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Sjøfjær (Pennatula)

More vulnerable seapens discovered

Two new areas with high concentrations of seapens have been documented in the Barents Sea, near the coast of the county of Finnmark. Once we have analysed our videos of these areas, we will know whether the concentrations are high enough for both areas to be defined as vulnerable under the international OSPAR Convention. The videos were taken during the expedition that we completed in August.

- We found seapens at two sites, both with sandy bottoms. When combined with good access to food, this is a sediment type that seapens thrive in,” explains Lis Lindal Jørgensen, who led the cruise.

Seapen (Pennatula).

The new areas with seapens were documented off Finnmark. To determine whether the areas meet the criteria for being defined as vulnerable, we will need to analyse our videos to see whether the seapens grow densely enough and cover a large enough area. Previously the MAREANO project has documented vulnerable seapen habitats off the Lofoten and Vesterålen.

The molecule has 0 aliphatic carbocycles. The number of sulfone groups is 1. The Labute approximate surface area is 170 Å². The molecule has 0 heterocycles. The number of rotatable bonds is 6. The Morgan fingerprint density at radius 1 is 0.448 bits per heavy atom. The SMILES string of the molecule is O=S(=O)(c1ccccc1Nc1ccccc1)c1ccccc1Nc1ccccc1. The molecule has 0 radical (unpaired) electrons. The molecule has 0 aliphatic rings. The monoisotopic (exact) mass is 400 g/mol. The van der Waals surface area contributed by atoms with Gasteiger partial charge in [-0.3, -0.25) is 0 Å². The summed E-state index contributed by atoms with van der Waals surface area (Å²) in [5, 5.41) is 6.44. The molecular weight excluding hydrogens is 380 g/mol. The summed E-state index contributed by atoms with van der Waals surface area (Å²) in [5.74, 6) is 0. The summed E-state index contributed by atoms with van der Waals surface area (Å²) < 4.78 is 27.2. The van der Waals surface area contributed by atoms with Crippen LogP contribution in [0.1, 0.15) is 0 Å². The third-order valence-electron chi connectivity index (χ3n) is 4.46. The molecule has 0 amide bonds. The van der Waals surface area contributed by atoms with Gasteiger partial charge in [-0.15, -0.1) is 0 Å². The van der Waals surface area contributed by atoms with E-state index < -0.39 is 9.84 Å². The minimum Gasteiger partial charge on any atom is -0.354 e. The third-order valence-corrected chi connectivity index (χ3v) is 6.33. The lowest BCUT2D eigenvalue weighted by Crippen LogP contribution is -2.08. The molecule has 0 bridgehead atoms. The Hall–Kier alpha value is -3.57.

Appear barren at first sight

At first sight, the area where the seapens are growing may appear to be a barren sandy bottom. However, when you study it more closely, you will find one or more species of seapen dotted around.

As the name implies, seapens look rather like old-fashioned quill pens. Their “feathers” rise up from the seabed at irregular intervals. Seapens are colonies of organisms, and have small polyps growing directly on their stalks, or on branches that spread out from the stalk. The polyps look like small sea anemones, and are used to catch food.

- On this expedition we observed seapens in the Pennatula genus, amongst others. They can be anywhere between a few centimetres and thirty centimetres tall. Each colony is anchored in the sandy bottom, and some species are capable of withdrawing into the sediment. Part of the colony is raised slightly off the sea floor, to enable it to catch whatever food comes drifting along, says Jørgensen.

Seapen (Pennatula).


In the OSPAR list of threatened or declining habitats, the one formed by seapens is called “Seapens and burrowing megafauna”. This is because it is normal to find burrowing crustaceans and bivalves alongside seapens. In the areas previously surveyed by the MAREANO project, this habitat is mainly home to the seapens Funiculina quadrangularis, Virgularia mirabilis, Pennatula phosforea and Kophobelemnon stelliferum. Seapens are highly vulnerable in areas where bottom trawling takes place.



Lis Lindal Jørgensen
(cruise leader)
+47 77 60 97 58
+47 971 85 556

Beate Hoddevik Sunnset
(comunication advisor)
+47 908 21 630
+47 55 23 85 16